In popular parlance a “hack” or a “hacker” is generally taken to be a negative concept. But according to John Allsopp, who has been involved with Australian Random Hacks of Kindness events for the past couple of years; “In the tech world a hack is a good thing. A hacker is someone able to solve things in elegant, ad hoc and unrepeatable ways.”
Through his company Web Directions and events allied to the Random Hacks of Kindness events Allsopp has been involved in organising a number of hack events, which he describes as; “Getting people together over 24 hours to do something fantastic.
“Random Hacks of Kindness is about capturing that energy and enthusiasm.” Allsopp points to a hack event conducted shortly after the Haiti earthquake, which managed to turn the nation from one of the worst mapped areas in the world – it was hard for aid organisations to find their way around the ravaged country – to one of the best mapped places in the developing world.
He will be involved in the December event in Melbourne being hosted at Swinburne University.
He also has a traditional technical backgrounds having cut his hacker teeth in his teens on a TRS80 and then headed off to the University of Sydney to study computer science. He reckons there are today very few web developers with that sort of computer science pedigree.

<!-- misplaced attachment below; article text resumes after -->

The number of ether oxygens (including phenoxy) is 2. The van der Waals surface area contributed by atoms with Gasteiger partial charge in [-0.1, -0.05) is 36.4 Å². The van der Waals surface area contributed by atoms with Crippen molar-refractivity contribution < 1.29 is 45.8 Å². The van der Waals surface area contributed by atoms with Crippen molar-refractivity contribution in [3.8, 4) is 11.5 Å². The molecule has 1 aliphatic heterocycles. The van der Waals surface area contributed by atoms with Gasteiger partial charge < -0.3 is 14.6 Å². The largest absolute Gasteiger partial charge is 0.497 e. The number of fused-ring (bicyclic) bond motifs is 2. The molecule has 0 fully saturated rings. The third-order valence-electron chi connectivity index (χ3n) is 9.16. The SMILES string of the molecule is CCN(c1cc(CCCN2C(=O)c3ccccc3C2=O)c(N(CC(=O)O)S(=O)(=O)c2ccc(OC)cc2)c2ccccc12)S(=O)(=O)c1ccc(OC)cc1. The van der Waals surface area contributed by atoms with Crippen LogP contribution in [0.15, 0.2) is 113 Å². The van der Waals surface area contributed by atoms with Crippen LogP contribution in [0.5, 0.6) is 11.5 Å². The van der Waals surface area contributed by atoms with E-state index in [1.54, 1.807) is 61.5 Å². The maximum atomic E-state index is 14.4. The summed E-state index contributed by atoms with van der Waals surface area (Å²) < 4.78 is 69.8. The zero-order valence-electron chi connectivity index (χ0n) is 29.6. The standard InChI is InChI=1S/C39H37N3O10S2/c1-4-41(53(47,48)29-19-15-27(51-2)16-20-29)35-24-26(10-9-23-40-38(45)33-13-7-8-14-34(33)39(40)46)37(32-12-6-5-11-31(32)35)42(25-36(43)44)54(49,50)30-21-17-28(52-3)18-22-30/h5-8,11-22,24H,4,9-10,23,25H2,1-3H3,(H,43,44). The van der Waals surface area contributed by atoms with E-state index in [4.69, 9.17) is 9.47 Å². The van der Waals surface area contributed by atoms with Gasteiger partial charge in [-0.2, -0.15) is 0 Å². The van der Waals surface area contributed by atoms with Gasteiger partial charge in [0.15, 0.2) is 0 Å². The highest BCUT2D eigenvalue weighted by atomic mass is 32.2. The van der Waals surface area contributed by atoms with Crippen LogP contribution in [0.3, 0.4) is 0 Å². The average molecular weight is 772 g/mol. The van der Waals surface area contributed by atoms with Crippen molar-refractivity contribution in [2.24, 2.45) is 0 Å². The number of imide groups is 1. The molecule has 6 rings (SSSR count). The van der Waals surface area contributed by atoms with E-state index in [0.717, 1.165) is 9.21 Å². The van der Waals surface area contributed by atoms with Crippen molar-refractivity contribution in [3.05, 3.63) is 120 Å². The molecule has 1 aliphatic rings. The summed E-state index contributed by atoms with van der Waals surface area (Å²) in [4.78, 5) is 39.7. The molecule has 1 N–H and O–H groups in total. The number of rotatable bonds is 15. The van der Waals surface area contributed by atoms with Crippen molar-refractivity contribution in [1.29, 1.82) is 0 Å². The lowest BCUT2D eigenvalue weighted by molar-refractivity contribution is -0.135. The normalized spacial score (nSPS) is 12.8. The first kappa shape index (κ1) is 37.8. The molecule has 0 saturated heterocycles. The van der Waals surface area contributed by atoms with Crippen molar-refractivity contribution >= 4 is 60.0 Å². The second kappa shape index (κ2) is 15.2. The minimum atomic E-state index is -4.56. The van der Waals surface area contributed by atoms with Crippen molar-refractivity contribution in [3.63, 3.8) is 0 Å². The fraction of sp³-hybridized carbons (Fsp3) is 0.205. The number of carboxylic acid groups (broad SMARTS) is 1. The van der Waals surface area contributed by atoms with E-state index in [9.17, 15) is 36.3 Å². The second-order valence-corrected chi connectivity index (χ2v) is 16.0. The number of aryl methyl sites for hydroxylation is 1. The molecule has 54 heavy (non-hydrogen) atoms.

“We studied algorithms and networks – two important approaches when building more sophisticated applications.” He believes that traditional software engineering capability is very important for developing robust systems.
While his training was valuable, when Allsopp graduated Australia was enduring the ‘recession we had to have’, which left him without work – he didn’t fancy a tech role in defence, finance or government, which were at the time the only ones on offer - and consequently free to wander the world “having adventures”.
In the early 90s however he started developing a hypertext knowledge management system which was distributed online. Although it only ran on Macintosh computers Allsopp claims some sales into the CIA and Boeing.